The most consistent method is undoubtedly “The Washing Line.” However, the best method on a particular day will be largely dependent upon the weather conditions. It’s best to keep an open mind. It could be anything from dries to a snake roly polyed back on a fast sinking line. It really is a difficult time of the year to predict.
The Washing Line Method is a generic term used to describe a floating point fly (usually a Booby, Fab or Popper Hopper) with nymphs on the droppers; it allows the angler to fish multiple flies in the killing zone.
During the summer mornings and evenings I would normally fish a floating line with my leader spacing as follows: 6ft to the top dropper, then a further 4ft to the middle dropper then a further 3.5ft to the point. (total leader length 13.5ft ) with a Mini Blob Booby on the point of the cast. This will keep the flies in the top 2 to 4ft when retrieved slowly
Back End – October through December
Nothing stirs up your angling adrenaline more than fry feeding time. It’s a special time of the year when the normally cautious resident fish leave the sanctuary of the reservoir depths to hunt the fry that often congregate in the margins of our reservoirs. Usually this is around some visible structure or underwater obstruction. It gives the trout a last chance to pack on weight before the baron winter months. They’ll be feeding on either fry, daddies or corixa. Floaters, Intermediate or Medium Sinking Lines ( DI-3) will be essential for most methods.
I stick with tried and tested methods when fishing for fry feeders and never use anything other than Snakes, Suspender Minkies, or Hummungus. Fish gorging on fry will not feed continually all day, often for just short periods of time you must be ready to take advantage of these short spells of activity and have a fly on that is proven killer.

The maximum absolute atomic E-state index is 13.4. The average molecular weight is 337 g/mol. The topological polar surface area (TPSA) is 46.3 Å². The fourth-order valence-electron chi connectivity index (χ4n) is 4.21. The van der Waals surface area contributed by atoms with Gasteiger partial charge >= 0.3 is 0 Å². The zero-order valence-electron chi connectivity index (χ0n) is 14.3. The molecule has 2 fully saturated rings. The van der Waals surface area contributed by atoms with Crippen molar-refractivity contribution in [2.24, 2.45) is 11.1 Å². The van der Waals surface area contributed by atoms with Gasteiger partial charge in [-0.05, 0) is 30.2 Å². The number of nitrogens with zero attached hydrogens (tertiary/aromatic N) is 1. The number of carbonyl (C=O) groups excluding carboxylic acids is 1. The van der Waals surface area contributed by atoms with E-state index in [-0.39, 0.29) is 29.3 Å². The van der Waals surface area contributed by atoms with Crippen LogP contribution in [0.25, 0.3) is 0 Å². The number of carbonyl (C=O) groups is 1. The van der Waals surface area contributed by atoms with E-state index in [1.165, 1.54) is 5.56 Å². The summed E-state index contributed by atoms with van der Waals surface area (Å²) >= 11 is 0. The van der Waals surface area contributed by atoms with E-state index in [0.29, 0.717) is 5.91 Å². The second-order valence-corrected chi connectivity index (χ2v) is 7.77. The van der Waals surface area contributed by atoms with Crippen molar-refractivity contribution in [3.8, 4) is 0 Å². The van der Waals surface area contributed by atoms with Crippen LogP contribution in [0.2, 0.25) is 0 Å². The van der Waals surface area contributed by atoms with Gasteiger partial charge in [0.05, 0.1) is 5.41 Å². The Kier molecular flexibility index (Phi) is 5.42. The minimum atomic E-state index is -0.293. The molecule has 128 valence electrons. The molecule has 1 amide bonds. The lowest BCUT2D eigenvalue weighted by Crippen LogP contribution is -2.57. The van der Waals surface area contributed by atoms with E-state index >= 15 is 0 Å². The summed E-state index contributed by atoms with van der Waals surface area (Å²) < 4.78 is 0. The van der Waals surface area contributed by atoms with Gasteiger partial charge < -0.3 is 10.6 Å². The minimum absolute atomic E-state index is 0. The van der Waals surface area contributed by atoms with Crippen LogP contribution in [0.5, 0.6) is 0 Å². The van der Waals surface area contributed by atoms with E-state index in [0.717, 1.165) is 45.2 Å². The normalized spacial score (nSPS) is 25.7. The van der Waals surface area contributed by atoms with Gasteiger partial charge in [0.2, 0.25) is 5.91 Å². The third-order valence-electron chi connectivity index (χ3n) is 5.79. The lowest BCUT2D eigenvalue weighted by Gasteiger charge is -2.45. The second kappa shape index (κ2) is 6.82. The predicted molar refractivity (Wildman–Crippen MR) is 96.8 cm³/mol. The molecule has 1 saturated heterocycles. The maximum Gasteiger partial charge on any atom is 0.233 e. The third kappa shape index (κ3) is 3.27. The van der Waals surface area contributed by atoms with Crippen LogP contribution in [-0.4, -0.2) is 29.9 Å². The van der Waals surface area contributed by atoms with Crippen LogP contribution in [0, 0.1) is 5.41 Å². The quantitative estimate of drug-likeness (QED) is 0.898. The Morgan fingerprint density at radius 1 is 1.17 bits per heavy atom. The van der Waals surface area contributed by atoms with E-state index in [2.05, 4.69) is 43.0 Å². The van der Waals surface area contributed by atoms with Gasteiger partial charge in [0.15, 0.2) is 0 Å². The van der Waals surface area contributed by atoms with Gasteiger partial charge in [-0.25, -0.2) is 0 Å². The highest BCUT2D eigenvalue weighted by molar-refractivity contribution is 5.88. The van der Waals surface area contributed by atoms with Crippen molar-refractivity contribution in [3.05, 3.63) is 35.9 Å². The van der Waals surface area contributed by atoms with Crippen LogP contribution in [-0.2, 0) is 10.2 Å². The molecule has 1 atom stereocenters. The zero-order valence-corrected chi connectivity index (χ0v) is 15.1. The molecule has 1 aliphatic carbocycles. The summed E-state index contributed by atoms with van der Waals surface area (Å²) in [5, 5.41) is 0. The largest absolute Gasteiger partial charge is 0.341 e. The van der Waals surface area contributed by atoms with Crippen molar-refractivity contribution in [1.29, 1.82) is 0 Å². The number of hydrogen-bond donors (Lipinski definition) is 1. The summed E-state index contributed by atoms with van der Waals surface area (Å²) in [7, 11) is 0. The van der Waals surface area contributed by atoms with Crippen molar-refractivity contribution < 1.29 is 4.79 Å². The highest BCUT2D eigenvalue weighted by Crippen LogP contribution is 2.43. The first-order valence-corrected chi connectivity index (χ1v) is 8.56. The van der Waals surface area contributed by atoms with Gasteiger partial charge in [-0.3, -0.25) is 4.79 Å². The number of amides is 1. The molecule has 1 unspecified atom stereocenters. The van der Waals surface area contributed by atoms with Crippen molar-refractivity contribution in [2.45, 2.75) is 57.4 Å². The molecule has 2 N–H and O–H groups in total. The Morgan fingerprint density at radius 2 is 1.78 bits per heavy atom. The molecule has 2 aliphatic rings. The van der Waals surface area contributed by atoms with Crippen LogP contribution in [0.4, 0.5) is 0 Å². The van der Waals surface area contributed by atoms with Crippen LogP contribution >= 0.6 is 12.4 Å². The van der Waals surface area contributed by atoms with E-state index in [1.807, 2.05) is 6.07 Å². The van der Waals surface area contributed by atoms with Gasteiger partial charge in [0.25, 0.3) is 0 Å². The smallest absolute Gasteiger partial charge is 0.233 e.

Your flies should be:
A slow or static retrieve always picks out the better quality fish, rather than a medium or fast paced. Your target, the resident grown on fish have seen it all and don’t want to waste energy chasing food when natural offerings can be easily picked off.
The best “Fry” holding areas tend to be around structure and obstructions, such as jetties, pontoons, weed beds, marker buoys, boats etc. When you hook a fish in these area’s you simply cannot give them an inch, its just hook & hold. Clamp down on the fish and apply the pressure and attempt to turn it into water away from the obstructions. If you let it start to run you’ve lost the battle as chances are you’ll never stop it before it wraps you around the obstruction and snaps your leader. I’d estimate that 25% of fish hooked will be lost as you must play them so hard initially, however if you use inadequate tackle or let them run then the figure will be much higher. So, in my opinion, you simply don’t have an option.
- Short leaders 12ft max with a preference of 10ft of 10 – 12lb flurocarbon will ensure the turnover of large bulky flies.
- Cast at activity (baitfish scattering, fish crashing through the fry). Fish often hunt in packs so where there’s 1 there’s more. They also they like to charge through the fry and cripple them before coming back to gently sip down the dead/distressed fry.
- Long casts are definitely not essential. Most of the action happens within 20 yards of the bank, if you cast further you may just be fishing dead water
- Fish at different depth to that of the main shoal of bait fish. It’s easier for the trout to identify and pick out your fly if it’s at a slightly different depth rather than that of the masses. Remember the fish that strays from the safety of the margins or the shoal is often the first one eaten.
- Finally, it’s not always necessary to see surface activity for floating fry to be effective. The fish get switched on to a feeding style over a period of time so will be conditioned to look up at this time of year
Dusk and Dawn are often the most prolific periods for fry feeders.